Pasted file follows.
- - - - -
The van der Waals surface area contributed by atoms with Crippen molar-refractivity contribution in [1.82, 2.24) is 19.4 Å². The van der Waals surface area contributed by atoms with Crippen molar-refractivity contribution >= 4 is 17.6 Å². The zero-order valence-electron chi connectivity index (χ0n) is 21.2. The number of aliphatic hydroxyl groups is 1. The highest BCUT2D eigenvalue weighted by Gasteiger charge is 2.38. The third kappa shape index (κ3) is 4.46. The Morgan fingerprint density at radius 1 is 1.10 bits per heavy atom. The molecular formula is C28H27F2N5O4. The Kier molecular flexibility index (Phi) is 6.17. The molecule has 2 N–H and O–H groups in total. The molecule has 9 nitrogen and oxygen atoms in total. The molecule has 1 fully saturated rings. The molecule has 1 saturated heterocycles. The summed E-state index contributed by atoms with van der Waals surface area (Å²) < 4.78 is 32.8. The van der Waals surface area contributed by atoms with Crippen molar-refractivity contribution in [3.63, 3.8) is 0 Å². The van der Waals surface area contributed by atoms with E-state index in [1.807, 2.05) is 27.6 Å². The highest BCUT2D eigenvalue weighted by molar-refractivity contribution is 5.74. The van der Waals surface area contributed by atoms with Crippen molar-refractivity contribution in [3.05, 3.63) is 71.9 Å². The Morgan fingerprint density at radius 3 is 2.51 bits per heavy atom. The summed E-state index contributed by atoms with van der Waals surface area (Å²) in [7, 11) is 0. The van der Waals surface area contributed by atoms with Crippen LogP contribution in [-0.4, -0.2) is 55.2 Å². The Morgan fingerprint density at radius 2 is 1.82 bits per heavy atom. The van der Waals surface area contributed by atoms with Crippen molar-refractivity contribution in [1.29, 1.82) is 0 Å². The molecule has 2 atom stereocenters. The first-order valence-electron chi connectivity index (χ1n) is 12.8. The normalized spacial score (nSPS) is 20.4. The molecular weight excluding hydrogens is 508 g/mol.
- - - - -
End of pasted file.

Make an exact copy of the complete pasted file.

The van der Waals surface area contributed by atoms with Crippen molar-refractivity contribution in [1.82, 2.24) is 19.4 Å². The van der Waals surface area contributed by atoms with Crippen molar-refractivity contribution >= 4 is 17.6 Å². The zero-order valence-electron chi connectivity index (χ0n) is 21.2. The number of aliphatic hydroxyl groups is 1. The highest BCUT2D eigenvalue weighted by Gasteiger charge is 2.38. The third kappa shape index (κ3) is 4.46. The Morgan fingerprint density at radius 1 is 1.10 bits per heavy atom. The molecular formula is C28H27F2N5O4. The Kier molecular flexibility index (Phi) is 6.17. The molecule has 2 N–H and O–H groups in total. The molecule has 9 nitrogen and oxygen atoms in total. The molecule has 1 fully saturated rings. The molecule has 1 saturated heterocycles. The summed E-state index contributed by atoms with van der Waals surface area (Å²) < 4.78 is 32.8. The van der Waals surface area contributed by atoms with Crippen molar-refractivity contribution in [3.63, 3.8) is 0 Å². The van der Waals surface area contributed by atoms with E-state index in [1.807, 2.05) is 27.6 Å². The highest BCUT2D eigenvalue weighted by molar-refractivity contribution is 5.74. The van der Waals surface area contributed by atoms with Crippen molar-refractivity contribution in [3.05, 3.63) is 71.9 Å². The Morgan fingerprint density at radius 3 is 2.51 bits per heavy atom. The summed E-state index contributed by atoms with van der Waals surface area (Å²) in [7, 11) is 0. The van der Waals surface area contributed by atoms with Crippen LogP contribution in [-0.4, -0.2) is 55.2 Å². The Morgan fingerprint density at radius 2 is 1.82 bits per heavy atom. The van der Waals surface area contributed by atoms with Crippen molar-refractivity contribution in [1.29, 1.82) is 0 Å². The molecule has 2 atom stereocenters. The first-order valence-electron chi connectivity index (χ1n) is 12.8. The normalized spacial score (nSPS) is 20.4. The molecular weight excluding hydrogens is 508 g/mol.